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While urging the international community to play a constructive role, Beijing warned against interfering in the “territorial” affairs of a nation, in a reference to the EU’s condemnation of the Kiev government.
“Different countries should mutually respect each other’s sovereignty and territorial integrity,” Foreign Ministry spokeswoman Hua Chunying said reacting to media reports of EU imposing sanctions against Ukraine.
She said China hoped the international community can take an “objective, balanced and impartial stance”.
Protests against the government began when it back tracked from a proposed trade deal with the EU to turn closer towards Russia.
“We are worried about the violence and feel regret about the casualties during clashes,” the Chinese spokesperson said.
“Vladimir Putin also underlined that it is important for Western countries to give up their accusatory attitude towards Ukraine’s incumbent leadership and stressed the importance of strongly condemning the opposition forces liable for organising unlawful extremist and terrorist activities,” said the statement.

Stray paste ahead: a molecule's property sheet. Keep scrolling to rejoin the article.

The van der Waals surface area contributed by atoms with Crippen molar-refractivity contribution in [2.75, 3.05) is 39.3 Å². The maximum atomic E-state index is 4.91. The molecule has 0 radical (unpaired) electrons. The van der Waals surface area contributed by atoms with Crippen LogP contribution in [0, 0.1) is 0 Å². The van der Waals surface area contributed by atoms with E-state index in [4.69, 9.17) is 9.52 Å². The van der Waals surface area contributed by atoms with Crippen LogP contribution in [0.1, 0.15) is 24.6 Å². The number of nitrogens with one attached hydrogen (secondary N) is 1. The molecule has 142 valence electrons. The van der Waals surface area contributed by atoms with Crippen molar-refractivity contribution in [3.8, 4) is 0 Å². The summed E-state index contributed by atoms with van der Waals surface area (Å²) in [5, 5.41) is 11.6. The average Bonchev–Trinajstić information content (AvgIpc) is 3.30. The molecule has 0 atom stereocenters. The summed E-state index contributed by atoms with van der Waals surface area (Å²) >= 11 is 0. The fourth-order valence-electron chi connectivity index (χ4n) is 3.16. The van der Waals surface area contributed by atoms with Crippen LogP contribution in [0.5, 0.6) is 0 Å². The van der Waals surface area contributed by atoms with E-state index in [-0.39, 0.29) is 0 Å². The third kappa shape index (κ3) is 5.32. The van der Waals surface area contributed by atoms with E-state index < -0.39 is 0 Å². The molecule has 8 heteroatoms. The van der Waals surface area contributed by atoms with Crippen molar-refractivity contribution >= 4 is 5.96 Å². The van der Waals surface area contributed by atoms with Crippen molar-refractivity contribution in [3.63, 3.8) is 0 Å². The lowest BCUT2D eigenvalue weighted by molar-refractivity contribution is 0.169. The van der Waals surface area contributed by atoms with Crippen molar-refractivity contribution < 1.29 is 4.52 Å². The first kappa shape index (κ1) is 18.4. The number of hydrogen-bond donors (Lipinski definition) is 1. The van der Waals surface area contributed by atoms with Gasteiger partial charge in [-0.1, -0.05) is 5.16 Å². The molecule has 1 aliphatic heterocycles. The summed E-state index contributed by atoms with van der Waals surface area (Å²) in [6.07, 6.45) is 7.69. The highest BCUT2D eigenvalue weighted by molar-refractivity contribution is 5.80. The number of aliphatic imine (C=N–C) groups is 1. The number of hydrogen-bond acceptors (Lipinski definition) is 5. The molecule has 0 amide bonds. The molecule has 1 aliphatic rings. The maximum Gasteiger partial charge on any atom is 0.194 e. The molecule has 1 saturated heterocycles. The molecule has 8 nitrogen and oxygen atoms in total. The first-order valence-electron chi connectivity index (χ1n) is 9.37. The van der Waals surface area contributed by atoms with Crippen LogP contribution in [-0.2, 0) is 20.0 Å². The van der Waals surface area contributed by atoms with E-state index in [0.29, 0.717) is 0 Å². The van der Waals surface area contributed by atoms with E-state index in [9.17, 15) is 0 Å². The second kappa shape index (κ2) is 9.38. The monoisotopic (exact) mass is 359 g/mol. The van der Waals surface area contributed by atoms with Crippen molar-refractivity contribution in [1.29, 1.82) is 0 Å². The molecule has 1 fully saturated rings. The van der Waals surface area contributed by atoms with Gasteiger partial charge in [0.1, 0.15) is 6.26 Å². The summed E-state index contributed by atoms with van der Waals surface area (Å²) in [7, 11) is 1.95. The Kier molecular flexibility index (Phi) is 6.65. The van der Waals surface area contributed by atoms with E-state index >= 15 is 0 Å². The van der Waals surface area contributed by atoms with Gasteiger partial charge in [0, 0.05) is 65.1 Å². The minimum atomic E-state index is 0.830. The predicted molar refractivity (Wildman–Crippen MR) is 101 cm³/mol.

US State Secretary John Kerry said on Wednesday his government was considering sanctions against Ukraine in response to the violence there.
Earlier, NATO Secretary General Anders Fogh Rasmussen warned Ukraine that its “ties with NATO will be seriously damaged”.
Meanwhile, a White House statement said US President Barack Obama has spoken to German Chancellor Angela Merkel and both are backing “a political solution that is in the best interests of the Ukrainian people”.
According to the statements by Polish Prime Minister Tusk, Ukrainian President Yanukovich has expressed willingness in talks with EU envoys to hold early elections this year.
The Ukrainian Foreign Ministry on Wednesday put out a statement calling on the international community to be objective and restrained when assessing the crisis, and to base their position on reliable and proven facts.